Today I decided it was the day to sit down and immerse myself in the wonderful world of Dickens on screen. Encouraged by the success I had with The Life and Adventures of Nicholas Nickleby, I was looking forward to watching David Copperfield and The Old Curiosity Shop. Perhaps I hoped too much.
David Copperfield (2000) started with an overly dramatic melody that seemed to try too hard to set the mood for the coming story. Having gotten a taste of the wonderful acting in Nicholas Nickleby, I was hoping for more of the same. Sadly, it was not meant to be. The acting seemed too theatrical and stiff, the characters uninspiring and after one hour I just decided to give up watching it. I couldn’t help laughing watching Michael Richards (who will forever be associated in my mind with the role of Kramer he played in Seinfeld) who just seemed odd in the role of Mr. Wilkins Micawber, as did Sally Field who portrayed Aunt Betsey Trotwood. Maybe I just picked the wrong version to watch.
The Old Curiosity Shop (2007) was better. The story of young Nell and her grandfather trying to escape from the hands of the greedy creditor, Mr. Quilp, was a little more interesting. Derek Jacobi (who also played a part in Gladiator) in the role of the grandfather, and Toby Jones (acted in The Hunger Games) in the role of Quilp, were the most interesting characters to watch. Extra points go to the latter for giving an excellent performance of a greedy, disgusting, manipulative character.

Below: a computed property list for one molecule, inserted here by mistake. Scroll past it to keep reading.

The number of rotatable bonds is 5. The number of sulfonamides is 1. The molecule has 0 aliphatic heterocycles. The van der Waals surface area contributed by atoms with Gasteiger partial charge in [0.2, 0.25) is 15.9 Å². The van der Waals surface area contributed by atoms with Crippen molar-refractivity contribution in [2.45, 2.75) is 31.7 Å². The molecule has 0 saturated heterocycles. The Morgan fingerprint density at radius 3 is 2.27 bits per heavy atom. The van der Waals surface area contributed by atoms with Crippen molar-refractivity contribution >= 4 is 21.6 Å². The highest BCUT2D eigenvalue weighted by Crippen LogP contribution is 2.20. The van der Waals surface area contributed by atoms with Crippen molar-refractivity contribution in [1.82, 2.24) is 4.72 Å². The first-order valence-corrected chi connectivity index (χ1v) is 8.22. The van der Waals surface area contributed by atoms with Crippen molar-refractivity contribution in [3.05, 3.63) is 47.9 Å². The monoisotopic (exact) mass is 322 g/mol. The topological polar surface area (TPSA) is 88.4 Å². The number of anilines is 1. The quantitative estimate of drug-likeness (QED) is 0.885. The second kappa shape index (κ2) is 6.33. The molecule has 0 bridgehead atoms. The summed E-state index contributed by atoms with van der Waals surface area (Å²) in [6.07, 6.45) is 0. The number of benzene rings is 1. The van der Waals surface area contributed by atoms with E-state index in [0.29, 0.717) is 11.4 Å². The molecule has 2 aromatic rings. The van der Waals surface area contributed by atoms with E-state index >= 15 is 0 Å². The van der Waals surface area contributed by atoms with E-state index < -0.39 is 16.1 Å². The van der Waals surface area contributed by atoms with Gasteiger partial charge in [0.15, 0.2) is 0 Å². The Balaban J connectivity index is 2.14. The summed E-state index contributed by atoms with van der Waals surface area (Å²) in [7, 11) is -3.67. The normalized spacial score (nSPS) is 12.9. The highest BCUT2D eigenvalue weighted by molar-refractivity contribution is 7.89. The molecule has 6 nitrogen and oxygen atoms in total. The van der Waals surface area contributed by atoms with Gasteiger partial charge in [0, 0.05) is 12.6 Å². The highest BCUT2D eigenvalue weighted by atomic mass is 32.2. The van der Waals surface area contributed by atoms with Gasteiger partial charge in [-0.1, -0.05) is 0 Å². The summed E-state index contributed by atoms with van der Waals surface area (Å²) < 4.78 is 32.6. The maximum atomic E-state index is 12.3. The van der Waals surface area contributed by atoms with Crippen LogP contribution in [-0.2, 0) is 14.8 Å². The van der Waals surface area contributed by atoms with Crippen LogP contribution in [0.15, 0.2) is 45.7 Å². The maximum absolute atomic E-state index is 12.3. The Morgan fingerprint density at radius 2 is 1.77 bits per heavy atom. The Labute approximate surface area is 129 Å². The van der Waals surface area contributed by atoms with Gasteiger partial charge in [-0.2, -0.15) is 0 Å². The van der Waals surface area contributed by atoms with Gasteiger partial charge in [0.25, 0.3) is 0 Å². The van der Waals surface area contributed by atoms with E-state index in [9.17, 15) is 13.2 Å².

After watching two and a half (well, almost half) movies based on Charles Dickens’s novels, to which I can add Great Expectations (even if that was years ago), it all seems like a formula to me: a funeral, a wedding, a chief villain, suffering children, the mysterious benefactor and various kind hearted characters here and there. There is the forever bleak London in which gray seems to be the predominant color, the persistent mud, and the accent which can be a challenge to understand at times.
Great Expectations is the only Dickens novel I have read so far. I remember watching the movie (the 1998 version starring Ethan Hawke and Gwyneth Paltrow), thinking it was great, then reading the book and thinking the movie was awful by comparison, then watching the movie again years later and thinking it wasn’t too bad. Mrs. Havisham (or Ms. Dinsmoor in this version) was by far my favorite character. Apart from her brilliant performance, what I remember most from it was the dusty, desolate house and one of the most beautiful songs I’ve heard in a movie. That song is imprinted in my memory – it still gives me goose bumps when I listen to it.
Perhaps it’s too hard to expect from a movie the same depth of feeling a book can give, the emotions, the carefully placed words that can mean so much in a story. Perhaps it calls for a deeper understanding of Dickens’ fictional world to fully appreciate the movie. Perhaps one day, after reading the books and watching the movies again, I will be able to see them with different eyes. Perhaps. As of today, The Life and Adventures of Nicholas Nickleby and Great Expectations remain my favorites.